I'm developing an interface with arcgis and python.

When I have only python, I can make my script interactive using:

S = float(raw_input( 'Please enter the value: '))

I can open and run my script at the python window of the ArcGIS, and the script run, but when I try become this interactive, asking the value, ArcGIS gives me an error:

Runtime error 
Traceback (most recent call last):
  File "<string>", line 769, in <module>
EOFError: EOF when reading a line

2 Answers 2


Python window is not an equivalent of the Python shell; hence, you won't be able to use the raw_input there. To implement the interactivity with the user, you may choose any of these alternatives:

  • build custom script tools with input parameters (via arcpy.GetParameterAsText());
  • build Python add-ins (which have text boxes to fill in);
  • use 3rd party Python GUI toolkits such as Tkinter, wxPython, and PyQt.
  • 2
    Probably worth noting that some Python GUI toolkits (tkinter) don't play nicely with ArcGIS. There are ways of using those, but I've personally had mixed results and sometimes end up completely crashing ArcGIS. Commented Apr 21, 2016 at 16:29
  • I saw what you answer but I still not understand.. In your 2nd reference, I saw this code: import arcpy # Get the spatial reference from the tool dialog. spatial_ref = arcpy.GetParameter(0) # Display the Spatial Reference properties arcpy.AddMessage("Name is: {0}".format(spatial_ref.name)) arcpy.AddMessage("Type is: {0}".format(spatial_ref.type)) arcpy.AddMessage("Factory code is: {0}".format(spatial_ref.factoryCode)) So in python window of arcgis it will never be interactive?
    – S.Rai
    Commented Apr 21, 2016 at 16:32
  • 1
    I suggest that you review a Help section on creating script tools, this will give you an idea what kind of interactivity is available. resources.arcgis.com/en/help/main/10.2/index.html#/… Commented Apr 21, 2016 at 16:55
  • 1
    @EvilGenius, I agree. I've had quite a success with PyQt and ArcGIS Pro Python 3.4 though. Commented Apr 27, 2016 at 6:15
  • @Alex, can you tell what you mean by build Python add-ins (which have text boxes to fill in);
    – AMurray
    Commented May 4, 2016 at 17:09

I have a workaround I've been using in production for 2 years. Not pretty, but works reliably. In your py script you call a batch file which gets a string of user input and writes it to a temp text file. Then python reads that file.

The batch file (getInput.bat):

@ echo off

REM  Takes a single line of user input and writes it to an ascii file.  More details below.
REM    (See also getChoice.bat which takes a single keystroke and doesn't require "ENTER, control-Z and ENTER"

echo ==== GETINPUT.BAT =============================================
echo   USER INPUT: respond with a line of text.
echo     If you make a mistake, simply retype it -- this tool
echo     saves just one line: the last _non-blank_ line entered.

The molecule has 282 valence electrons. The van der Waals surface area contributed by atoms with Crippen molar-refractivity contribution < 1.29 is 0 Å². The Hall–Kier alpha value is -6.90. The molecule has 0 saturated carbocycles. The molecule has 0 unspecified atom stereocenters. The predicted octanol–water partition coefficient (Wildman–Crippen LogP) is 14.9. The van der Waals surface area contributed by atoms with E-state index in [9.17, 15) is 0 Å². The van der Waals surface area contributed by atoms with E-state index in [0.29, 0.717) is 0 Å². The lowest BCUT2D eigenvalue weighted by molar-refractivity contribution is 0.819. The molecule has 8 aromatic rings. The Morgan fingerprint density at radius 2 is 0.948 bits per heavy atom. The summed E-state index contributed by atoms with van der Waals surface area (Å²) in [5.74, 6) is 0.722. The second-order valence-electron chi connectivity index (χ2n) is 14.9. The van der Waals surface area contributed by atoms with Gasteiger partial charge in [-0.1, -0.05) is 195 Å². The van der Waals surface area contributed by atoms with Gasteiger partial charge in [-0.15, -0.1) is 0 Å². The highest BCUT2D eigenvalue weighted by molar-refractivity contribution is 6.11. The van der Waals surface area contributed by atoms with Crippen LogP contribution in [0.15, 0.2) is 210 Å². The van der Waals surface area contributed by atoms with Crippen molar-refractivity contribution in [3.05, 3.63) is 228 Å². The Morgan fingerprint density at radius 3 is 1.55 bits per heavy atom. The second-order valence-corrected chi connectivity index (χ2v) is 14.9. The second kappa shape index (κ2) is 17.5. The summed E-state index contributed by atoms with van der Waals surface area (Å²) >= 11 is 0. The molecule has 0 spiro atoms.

echo   To finish, press  ENTER,  control-Z  and ENTER
echo *** %1

REM A blank input (eg: ^Z ENTER) leaves the output file unchanged, so  
REM    need to set a default string 

REM Closing the DOS window without input also leaves the output file unchanged, so need also
REM    to overwrite the old file -- otherwise previous input is used.  Note that the python 
REM    code below explicitly checks for "NULL" 
echo NULL > B:\users\%username%\userinput.txt 

REM Get userinput and send it to an environment variable.
FOR /F "tokens=*" %%A IN ('TYPE CON') DO SET USERINPUT=%%A

REM  Send the value of the environment variable to a file, for python to read.
echo %USERINPUT% > B:\users\%username%\userinput.txt 

The python code:

import getpass
import subprocess
username = getpass.getuser()
userInputFile = "B:/users/" + username + "/userinput.txt"
msgarg = "Type row and column of the Cell.  Numbers only, separated by a space."
# (use doublequotes so CMD sees it as one argument)

# run the batch file -- which prompts for input and writes it to a temp file

# read the user's input from that file
with open(userInputFile) as inputFile:
    for line in inputFile:
        if line:
            userInput = line.rstrip()
            break   # stop at the first line read 
if line == "NULL":   
   # do something to respond to NULL input, e.g. ...
   print = "Aborting process based on user input (" + userInput + ")"
  • I just changed this line: subprocess.call([r"F:\Otimizacao\correto\ficheiro.gms",msgarg]) but arcgis gives me error in this line: Runtime error Traceback (most recent call last): File "<string>", line 10, in <module> File "C:\Python27\ArcGIS10.2\Lib\subprocess.py", line 493, in call return Popen(*popenargs, **kwargs).wait() File "C:\Python27\ArcGIS10.2\Lib\subprocess.py", line 679, in init errread, errwrite) File "C:\Python27\ArcGIS10.2\Lib\subprocess.py", line 896, in _execute_child startupinfo) WindowsError: [Error 193] %1 is not a valid Win32 application Do you understand why? @AMurray
    – S.Rai
    Commented Apr 28, 2016 at 11:07
  • What kind of file is ficheiro.gms ? It is supposed to be getInput.bat which is a file containing the first block of code above.
    – AMurray
    Commented Apr 30, 2016 at 2:34

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